Consulted Out of Relevance

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Preserving the Soul of the Credit Union

At breakfast recently, I mentioned to a mentor that we had hired a consultant to help our credit union improve staff cross sales by improving the service that we provide to our members. This was not the first time we had hired this consultant to come in and perform this work, but at the time I thought it was the right thing to do to improve the performance of the credit union.

With my mentor’s help I came to the realization that what I originally thought was an example of my ability to lead was actually a perfect example of my ability to schedule meetings, write checks, and organize groups of people around the idea that my credit union needed to look better in my bi-annual Raddon report.

I was a party planner for employees that didn’t want to come to the party. I was hiring consultants that would help me look more like those Raddon high-performing credit unions. It was a sobering moment that forced me to reexamine my leadership and the work I was saddling my employees with for the next twelve quarters.

My level of intentionality to engage both our staff and members, guiding the consultants’ work, and sustaining the achievements of staff after the consultants are done is our job alone as leaders. When I do not do this work well, I release the work of creating to the consultant, the soul of my organization is removed, and my relevancy to members is null.

The work of creation should never be passed off to a consultant. It is our job as leaders to provide the vision for what our creation is going to look like before, during, and after the consultants do their work. Our work is to guide, direct, and mold their work to see it become what we have envisioned all along.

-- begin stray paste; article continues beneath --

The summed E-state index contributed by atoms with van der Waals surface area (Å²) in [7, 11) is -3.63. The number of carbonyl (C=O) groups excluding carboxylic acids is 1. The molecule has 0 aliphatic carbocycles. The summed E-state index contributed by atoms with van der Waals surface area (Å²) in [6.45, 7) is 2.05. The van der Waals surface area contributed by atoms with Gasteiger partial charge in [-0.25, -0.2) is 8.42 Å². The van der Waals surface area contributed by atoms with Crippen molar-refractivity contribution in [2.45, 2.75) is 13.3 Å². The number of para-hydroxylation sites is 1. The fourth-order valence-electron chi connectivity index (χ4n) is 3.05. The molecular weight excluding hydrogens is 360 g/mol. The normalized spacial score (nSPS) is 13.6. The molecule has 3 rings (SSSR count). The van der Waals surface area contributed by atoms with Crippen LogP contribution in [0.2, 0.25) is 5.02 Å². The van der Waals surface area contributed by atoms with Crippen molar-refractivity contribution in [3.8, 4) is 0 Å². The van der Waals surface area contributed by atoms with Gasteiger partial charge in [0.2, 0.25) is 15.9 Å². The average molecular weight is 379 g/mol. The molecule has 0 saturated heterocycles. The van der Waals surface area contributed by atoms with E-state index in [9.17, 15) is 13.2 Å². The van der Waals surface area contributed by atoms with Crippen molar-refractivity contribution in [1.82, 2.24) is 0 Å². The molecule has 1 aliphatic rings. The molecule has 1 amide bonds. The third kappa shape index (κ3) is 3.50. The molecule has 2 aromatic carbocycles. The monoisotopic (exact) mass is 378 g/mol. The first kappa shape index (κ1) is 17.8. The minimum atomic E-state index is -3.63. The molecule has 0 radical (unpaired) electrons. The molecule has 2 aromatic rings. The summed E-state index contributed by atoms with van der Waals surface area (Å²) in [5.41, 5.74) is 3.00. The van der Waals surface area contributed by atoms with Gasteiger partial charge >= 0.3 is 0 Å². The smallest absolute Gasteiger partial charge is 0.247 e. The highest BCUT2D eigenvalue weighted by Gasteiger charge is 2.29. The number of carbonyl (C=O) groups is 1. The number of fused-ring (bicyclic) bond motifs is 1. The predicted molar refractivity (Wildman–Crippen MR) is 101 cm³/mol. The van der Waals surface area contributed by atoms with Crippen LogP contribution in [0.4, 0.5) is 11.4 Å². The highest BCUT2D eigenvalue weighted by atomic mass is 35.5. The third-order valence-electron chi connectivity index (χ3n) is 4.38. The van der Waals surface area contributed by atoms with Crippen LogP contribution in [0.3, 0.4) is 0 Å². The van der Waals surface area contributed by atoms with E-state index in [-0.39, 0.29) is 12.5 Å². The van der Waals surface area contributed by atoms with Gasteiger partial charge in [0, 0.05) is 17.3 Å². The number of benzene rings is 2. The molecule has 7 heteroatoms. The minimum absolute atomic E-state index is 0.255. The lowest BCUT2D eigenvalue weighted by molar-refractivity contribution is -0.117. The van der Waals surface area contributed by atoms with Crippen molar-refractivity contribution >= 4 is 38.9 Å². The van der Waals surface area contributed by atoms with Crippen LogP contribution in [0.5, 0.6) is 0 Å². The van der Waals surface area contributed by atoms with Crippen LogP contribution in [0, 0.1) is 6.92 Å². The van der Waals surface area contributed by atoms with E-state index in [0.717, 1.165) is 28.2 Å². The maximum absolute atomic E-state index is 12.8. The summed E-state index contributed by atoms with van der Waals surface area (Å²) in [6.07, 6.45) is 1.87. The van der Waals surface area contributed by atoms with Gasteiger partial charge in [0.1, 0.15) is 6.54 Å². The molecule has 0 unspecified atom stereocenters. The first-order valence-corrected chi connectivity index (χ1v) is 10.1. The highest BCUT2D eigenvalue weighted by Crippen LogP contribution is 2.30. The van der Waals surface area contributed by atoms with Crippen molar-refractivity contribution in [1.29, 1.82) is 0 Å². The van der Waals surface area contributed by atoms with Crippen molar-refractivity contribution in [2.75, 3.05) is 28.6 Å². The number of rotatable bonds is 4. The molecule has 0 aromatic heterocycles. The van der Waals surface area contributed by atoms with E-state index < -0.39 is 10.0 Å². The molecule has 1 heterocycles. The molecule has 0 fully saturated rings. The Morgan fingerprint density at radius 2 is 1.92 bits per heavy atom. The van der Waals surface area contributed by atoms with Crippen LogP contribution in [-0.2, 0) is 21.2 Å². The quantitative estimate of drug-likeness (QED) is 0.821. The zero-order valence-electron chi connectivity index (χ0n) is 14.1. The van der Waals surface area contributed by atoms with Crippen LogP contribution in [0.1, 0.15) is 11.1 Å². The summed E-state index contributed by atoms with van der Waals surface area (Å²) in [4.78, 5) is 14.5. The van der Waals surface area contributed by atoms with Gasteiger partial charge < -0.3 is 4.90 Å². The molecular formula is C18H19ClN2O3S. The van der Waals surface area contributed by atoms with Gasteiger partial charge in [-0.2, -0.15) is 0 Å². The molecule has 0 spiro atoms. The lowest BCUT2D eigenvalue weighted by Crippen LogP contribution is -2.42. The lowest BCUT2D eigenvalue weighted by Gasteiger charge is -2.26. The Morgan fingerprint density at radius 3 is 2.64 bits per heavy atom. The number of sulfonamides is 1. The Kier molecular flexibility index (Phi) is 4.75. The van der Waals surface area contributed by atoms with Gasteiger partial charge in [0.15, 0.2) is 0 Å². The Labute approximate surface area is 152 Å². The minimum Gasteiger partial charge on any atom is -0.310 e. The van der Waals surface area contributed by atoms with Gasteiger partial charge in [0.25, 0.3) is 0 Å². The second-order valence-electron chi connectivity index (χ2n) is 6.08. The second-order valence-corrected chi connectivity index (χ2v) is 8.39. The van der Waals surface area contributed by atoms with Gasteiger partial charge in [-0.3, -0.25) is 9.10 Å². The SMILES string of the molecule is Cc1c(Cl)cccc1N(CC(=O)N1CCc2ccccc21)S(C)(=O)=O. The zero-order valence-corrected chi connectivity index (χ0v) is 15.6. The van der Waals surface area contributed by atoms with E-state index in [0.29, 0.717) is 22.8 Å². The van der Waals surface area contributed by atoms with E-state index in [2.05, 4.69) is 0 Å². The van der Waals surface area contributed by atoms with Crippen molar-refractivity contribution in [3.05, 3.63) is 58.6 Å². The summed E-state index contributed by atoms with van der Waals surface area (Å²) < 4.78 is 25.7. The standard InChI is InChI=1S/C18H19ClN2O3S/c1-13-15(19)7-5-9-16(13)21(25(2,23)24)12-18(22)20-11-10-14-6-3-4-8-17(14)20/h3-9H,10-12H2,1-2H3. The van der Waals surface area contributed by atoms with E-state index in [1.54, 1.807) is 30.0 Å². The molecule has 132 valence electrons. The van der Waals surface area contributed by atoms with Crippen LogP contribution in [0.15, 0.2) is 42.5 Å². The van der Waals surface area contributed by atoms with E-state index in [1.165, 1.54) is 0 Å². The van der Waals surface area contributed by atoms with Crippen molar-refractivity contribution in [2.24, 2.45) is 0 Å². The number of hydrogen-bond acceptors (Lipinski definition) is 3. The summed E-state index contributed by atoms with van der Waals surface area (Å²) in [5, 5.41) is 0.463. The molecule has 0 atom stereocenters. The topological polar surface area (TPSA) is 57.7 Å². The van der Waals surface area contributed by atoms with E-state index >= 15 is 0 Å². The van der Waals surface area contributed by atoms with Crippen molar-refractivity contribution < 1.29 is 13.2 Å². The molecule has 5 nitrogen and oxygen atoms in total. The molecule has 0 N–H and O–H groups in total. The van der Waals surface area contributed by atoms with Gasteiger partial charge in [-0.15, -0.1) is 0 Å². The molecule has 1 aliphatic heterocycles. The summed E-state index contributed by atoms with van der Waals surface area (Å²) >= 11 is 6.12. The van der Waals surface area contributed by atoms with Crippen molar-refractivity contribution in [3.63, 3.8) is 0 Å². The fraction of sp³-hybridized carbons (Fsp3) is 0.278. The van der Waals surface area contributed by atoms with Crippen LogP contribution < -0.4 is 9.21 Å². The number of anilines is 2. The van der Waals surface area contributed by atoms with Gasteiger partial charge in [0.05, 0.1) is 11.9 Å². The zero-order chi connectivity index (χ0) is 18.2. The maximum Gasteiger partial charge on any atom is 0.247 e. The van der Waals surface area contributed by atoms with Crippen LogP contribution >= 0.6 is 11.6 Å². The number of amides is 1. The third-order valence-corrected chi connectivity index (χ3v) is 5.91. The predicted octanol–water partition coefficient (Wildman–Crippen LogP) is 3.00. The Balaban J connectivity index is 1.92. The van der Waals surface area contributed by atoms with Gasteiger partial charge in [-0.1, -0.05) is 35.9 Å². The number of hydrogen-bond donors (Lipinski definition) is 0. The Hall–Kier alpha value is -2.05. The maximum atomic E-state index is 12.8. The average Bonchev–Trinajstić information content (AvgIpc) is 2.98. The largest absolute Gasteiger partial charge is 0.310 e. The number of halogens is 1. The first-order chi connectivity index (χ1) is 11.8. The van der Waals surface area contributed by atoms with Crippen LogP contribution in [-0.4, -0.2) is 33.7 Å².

The work of creation should never be passed off to a consultant.

While consultants may assist us by increasing profits through the enhancement of our employees’ skills, the work of guiding the credit union to stay true to the members that use it is our job as leaders. We need to be constantly checking ourselves to make sure we are not handing this responsibility off to someone else.

When to use a consultant

Question: When is the use of a tradesman or consultant advisable?

Answer: When the work of the tradesman and consultant will accomplish one or all the following:

    • Completes a specific task faster than what the leader could do alone.
    • Completes a specific task better than the leader.
    • When the investment in the consultant frees the leader up to focus on the bigger vision of the project being worked on.

When else? When you need a third-party certification. Know the difference between regulatory certifications and CYA certifications. Make sure you “have” to and you are not just abdicating to some other person’s opinion. You get paid to have opinions and your rate is better.

When you are looking for intellectual transfer. Think about an idea as an asset to be leveraged. Day one I am the customer of the vendor’s idea. Day two I am a partner on the idea for my gain with the vendor. Day three, I am an owner of the idea and on my own. Consultants push ideas into the stream of your organization’s consciousness – make sure you are the person who drives the organization to learn and act. Avoid remedial investments for ideas that you should have gotten down in less than one pass.